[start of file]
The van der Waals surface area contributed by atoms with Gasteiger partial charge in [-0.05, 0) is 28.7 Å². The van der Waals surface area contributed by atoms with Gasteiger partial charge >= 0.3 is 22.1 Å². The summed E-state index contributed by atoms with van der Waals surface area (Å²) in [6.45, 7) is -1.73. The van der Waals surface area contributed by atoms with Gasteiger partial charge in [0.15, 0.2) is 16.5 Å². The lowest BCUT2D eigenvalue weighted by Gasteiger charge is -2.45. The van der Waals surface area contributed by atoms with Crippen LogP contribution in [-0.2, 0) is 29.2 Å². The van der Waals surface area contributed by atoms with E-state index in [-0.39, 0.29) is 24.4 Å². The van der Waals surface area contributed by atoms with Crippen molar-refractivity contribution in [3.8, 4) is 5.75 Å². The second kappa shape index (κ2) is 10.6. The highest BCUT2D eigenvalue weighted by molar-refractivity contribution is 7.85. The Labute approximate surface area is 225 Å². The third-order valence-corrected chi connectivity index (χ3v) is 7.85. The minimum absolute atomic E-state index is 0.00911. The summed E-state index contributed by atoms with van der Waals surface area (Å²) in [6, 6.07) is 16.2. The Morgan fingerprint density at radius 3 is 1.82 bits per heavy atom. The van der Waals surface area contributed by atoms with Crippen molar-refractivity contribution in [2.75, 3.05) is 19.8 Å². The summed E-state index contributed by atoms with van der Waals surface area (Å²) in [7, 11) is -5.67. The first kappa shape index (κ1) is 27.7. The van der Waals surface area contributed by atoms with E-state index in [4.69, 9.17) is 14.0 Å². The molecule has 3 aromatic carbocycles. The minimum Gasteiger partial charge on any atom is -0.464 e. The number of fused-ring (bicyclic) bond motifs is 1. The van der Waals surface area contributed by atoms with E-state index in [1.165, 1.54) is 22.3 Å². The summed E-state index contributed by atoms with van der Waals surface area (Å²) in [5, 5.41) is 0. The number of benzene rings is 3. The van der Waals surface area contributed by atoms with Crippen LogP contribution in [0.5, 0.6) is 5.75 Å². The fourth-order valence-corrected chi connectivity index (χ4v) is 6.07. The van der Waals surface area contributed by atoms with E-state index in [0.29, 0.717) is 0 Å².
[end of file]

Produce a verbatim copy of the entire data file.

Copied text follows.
The van der Waals surface area contributed by atoms with Gasteiger partial charge in [-0.05, 0) is 28.7 Å². The van der Waals surface area contributed by atoms with Gasteiger partial charge >= 0.3 is 22.1 Å². The summed E-state index contributed by atoms with van der Waals surface area (Å²) in [6.45, 7) is -1.73. The van der Waals surface area contributed by atoms with Gasteiger partial charge in [0.15, 0.2) is 16.5 Å². The lowest BCUT2D eigenvalue weighted by Gasteiger charge is -2.45. The van der Waals surface area contributed by atoms with Crippen LogP contribution in [-0.2, 0) is 29.2 Å². The van der Waals surface area contributed by atoms with E-state index in [-0.39, 0.29) is 24.4 Å². The van der Waals surface area contributed by atoms with Crippen molar-refractivity contribution in [3.8, 4) is 5.75 Å². The second kappa shape index (κ2) is 10.6. The highest BCUT2D eigenvalue weighted by molar-refractivity contribution is 7.85. The Labute approximate surface area is 225 Å². The third-order valence-corrected chi connectivity index (χ3v) is 7.85. The minimum absolute atomic E-state index is 0.00911. The summed E-state index contributed by atoms with van der Waals surface area (Å²) in [6, 6.07) is 16.2. The Morgan fingerprint density at radius 3 is 1.82 bits per heavy atom. The van der Waals surface area contributed by atoms with Crippen molar-refractivity contribution in [2.75, 3.05) is 19.8 Å². The summed E-state index contributed by atoms with van der Waals surface area (Å²) in [7, 11) is -5.67. The first kappa shape index (κ1) is 27.7. The van der Waals surface area contributed by atoms with E-state index in [4.69, 9.17) is 14.0 Å². The molecule has 3 aromatic carbocycles. The minimum Gasteiger partial charge on any atom is -0.464 e. The number of fused-ring (bicyclic) bond motifs is 1. The van der Waals surface area contributed by atoms with E-state index in [1.165, 1.54) is 22.3 Å². The summed E-state index contributed by atoms with van der Waals surface area (Å²) in [5, 5.41) is 0. The number of benzene rings is 3. The van der Waals surface area contributed by atoms with Crippen LogP contribution in [0.5, 0.6) is 5.75 Å². The fourth-order valence-corrected chi connectivity index (χ4v) is 6.07. The van der Waals surface area contributed by atoms with E-state index in [0.29, 0.717) is 0 Å².